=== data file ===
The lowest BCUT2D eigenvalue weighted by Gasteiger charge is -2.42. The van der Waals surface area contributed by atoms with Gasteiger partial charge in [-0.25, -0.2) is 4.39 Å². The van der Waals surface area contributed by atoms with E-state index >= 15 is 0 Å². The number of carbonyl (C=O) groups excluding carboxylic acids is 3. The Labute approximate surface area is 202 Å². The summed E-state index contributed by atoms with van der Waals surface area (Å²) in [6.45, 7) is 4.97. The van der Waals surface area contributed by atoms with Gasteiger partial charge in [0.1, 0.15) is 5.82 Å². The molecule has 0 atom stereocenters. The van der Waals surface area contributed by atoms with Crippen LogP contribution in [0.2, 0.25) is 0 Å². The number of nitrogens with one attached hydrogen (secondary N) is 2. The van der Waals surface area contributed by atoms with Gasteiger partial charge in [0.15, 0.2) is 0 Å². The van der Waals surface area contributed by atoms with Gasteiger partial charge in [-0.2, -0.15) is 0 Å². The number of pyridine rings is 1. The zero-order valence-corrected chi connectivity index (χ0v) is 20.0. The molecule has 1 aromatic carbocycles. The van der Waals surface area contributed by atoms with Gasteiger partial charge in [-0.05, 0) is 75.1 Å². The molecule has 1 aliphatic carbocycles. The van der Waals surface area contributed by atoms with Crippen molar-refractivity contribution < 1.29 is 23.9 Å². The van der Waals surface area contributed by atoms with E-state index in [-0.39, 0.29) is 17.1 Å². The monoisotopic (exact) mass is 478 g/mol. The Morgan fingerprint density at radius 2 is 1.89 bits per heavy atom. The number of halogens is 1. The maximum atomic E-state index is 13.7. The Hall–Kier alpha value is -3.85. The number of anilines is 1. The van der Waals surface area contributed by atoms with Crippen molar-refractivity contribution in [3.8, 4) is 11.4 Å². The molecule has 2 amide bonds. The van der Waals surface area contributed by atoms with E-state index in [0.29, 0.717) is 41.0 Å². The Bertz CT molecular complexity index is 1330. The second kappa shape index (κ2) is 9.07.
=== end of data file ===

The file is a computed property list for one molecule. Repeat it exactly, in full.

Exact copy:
The lowest BCUT2D eigenvalue weighted by Gasteiger charge is -2.42. The van der Waals surface area contributed by atoms with Gasteiger partial charge in [-0.25, -0.2) is 4.39 Å². The van der Waals surface area contributed by atoms with E-state index >= 15 is 0 Å². The number of carbonyl (C=O) groups excluding carboxylic acids is 3. The Labute approximate surface area is 202 Å². The summed E-state index contributed by atoms with van der Waals surface area (Å²) in [6.45, 7) is 4.97. The van der Waals surface area contributed by atoms with Gasteiger partial charge in [0.1, 0.15) is 5.82 Å². The molecule has 0 atom stereocenters. The van der Waals surface area contributed by atoms with Crippen LogP contribution in [0.2, 0.25) is 0 Å². The number of nitrogens with one attached hydrogen (secondary N) is 2. The van der Waals surface area contributed by atoms with Gasteiger partial charge in [0.15, 0.2) is 0 Å². The van der Waals surface area contributed by atoms with Gasteiger partial charge in [-0.2, -0.15) is 0 Å². The number of pyridine rings is 1. The zero-order valence-corrected chi connectivity index (χ0v) is 20.0. The molecule has 1 aromatic carbocycles. The van der Waals surface area contributed by atoms with Gasteiger partial charge in [-0.05, 0) is 75.1 Å². The molecule has 1 aliphatic carbocycles. The van der Waals surface area contributed by atoms with Crippen molar-refractivity contribution < 1.29 is 23.9 Å². The van der Waals surface area contributed by atoms with E-state index in [-0.39, 0.29) is 17.1 Å². The monoisotopic (exact) mass is 478 g/mol. The Morgan fingerprint density at radius 2 is 1.89 bits per heavy atom. The number of halogens is 1. The maximum atomic E-state index is 13.7. The Hall–Kier alpha value is -3.85. The number of anilines is 1. The van der Waals surface area contributed by atoms with Crippen molar-refractivity contribution in [3.8, 4) is 11.4 Å². The molecule has 2 amide bonds. The van der Waals surface area contributed by atoms with E-state index in [0.29, 0.717) is 41.0 Å². The Bertz CT molecular complexity index is 1330. The second kappa shape index (κ2) is 9.07.